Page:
I've heard people joke about sleeping like a baby - you know, when you fall asleep crying and wake up screaming. I am pleased to say this isn't me, but this year has really done a number on my sleeping patterns.
My sleep is routinely interrupted by super realistic dreams. So far this school year I've woken up giving instructions for an assignment, convinced I forgot to grade something, and with a great project idea. Last night was the weirdest. I was completely convinced I was at Grounds for Sculpture last night - more specifically, in the basement. I went so far as to wake up my boyfriend and ask him why we were in the basement. He's a pretty good sleeper so I don't think he remembers this incident. I guess this isn't that odd since I was at GFS with the college students last night, but it sure was confusing at 4 AM.
I don't know if these dreams are connected to stress or to passion. Sometimes I think they are the result of my over-extended schedule. Regardless, I'm tired today.
I wonder all the time.
My mind is always turning and I am always thinking about why things are the way they are and what could be done to improve various situations that are dysfunctional...
Right now, I wonder why I bother. Mind you, I realize I am writing this to no one...
I've been really frustrated with systematic things lately - things that I can not change on my own. I get consumed with wondering why I bother going out of my way when so few care.
But that's just it - I CARE. I place value in the reflection process I go through to write this blog. I place value on the opportunities I pursue for my students. I place value on the big projects that shape my practice even if the people who sign my check don't bother to notice. I place value on my involvement with the larger arts community.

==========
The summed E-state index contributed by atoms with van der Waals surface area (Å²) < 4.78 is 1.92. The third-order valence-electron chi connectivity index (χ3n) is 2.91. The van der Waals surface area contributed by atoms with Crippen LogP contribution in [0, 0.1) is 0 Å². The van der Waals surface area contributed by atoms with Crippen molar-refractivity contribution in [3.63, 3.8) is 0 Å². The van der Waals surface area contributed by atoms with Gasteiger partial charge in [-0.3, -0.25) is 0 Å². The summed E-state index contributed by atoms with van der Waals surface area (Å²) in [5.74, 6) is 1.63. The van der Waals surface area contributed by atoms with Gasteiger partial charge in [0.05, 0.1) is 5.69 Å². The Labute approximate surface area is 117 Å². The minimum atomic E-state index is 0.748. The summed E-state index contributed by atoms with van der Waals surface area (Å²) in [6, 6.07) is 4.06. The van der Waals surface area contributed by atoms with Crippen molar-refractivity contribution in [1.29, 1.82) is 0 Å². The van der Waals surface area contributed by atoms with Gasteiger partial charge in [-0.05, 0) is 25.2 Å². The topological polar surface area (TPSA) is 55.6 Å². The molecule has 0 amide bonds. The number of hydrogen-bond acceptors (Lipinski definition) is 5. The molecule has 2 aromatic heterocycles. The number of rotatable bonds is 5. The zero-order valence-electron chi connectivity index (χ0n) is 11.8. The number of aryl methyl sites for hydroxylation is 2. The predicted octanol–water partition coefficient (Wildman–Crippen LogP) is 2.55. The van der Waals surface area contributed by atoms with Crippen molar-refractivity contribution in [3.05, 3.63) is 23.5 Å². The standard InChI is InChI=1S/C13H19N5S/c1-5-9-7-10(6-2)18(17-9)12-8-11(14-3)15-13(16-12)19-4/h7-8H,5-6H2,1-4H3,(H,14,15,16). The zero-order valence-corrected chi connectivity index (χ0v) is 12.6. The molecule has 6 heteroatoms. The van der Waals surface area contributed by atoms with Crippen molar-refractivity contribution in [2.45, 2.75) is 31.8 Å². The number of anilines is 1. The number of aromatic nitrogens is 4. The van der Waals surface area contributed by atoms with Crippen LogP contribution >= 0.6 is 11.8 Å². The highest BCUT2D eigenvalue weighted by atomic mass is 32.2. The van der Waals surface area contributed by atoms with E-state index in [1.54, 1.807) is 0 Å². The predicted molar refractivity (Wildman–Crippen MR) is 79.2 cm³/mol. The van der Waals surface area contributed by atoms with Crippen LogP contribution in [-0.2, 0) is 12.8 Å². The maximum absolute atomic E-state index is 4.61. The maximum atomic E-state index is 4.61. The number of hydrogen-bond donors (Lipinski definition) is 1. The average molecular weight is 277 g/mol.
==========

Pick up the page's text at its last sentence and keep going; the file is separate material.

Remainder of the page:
I believe in reflection. I believe in promoting student art programs. I believe in public art projects. I believe in the impact the arts can have on the community. These beliefs are part of my identity. They are part of who I am as an educator and who I am as a person.
I have to remember this because I will not let a dysfunctional system change who I am.
"Breathe"... "BREATHE"... "BREEEEEATHE"...
This is how Anthony Fitzpatrick of Achieve NJ and The Department of Education started his presentation on SGO's at the AENJ conference. Ever since I left that room, breathing is far from my mind when thinking about SGO's.
If you've been playing along, you read a few weeks ago that I wrote the SGO's for my middle school art department and I was all proud of what I'd done. I felt that I had written a prompt that would give us a true understanding of what our students really thought about ART. Little did I know then, I had made myself an impossible assessment to assess.
So now I'm left in a maze trying to figure out just what I want to assess that is actually assessment worthy. Fitzpatrick suggested we think about our SGO's as standards based and narrow down the process by identifying the key content knowledge we want our students to walk away with. THIS IS A CHALLENGE. My curriculum is based on a thematic approach to art education where students are using artmaking to learn about themselves, to express memories, to understand their environment... Add to this, our middle school art courses are all survey based - exploring everything from the art elements and principles of design to art history to contemporary art making practices and let's not even get started on the variety of materials and techniques we address!
I'm currently considering using a cumulative portfolio assessment as my SGO. But, I'm not sure what exactly I want to look for in that portfolio. Is my goal "drawing skills"? Is my goal "use of color"? Is my goal "understanding of human proportion"? I just don't know! And, even if my goal is one of those things, I'm not quite sure how to write a cumulative rubric that addresses a portfolio assessment. SIGH...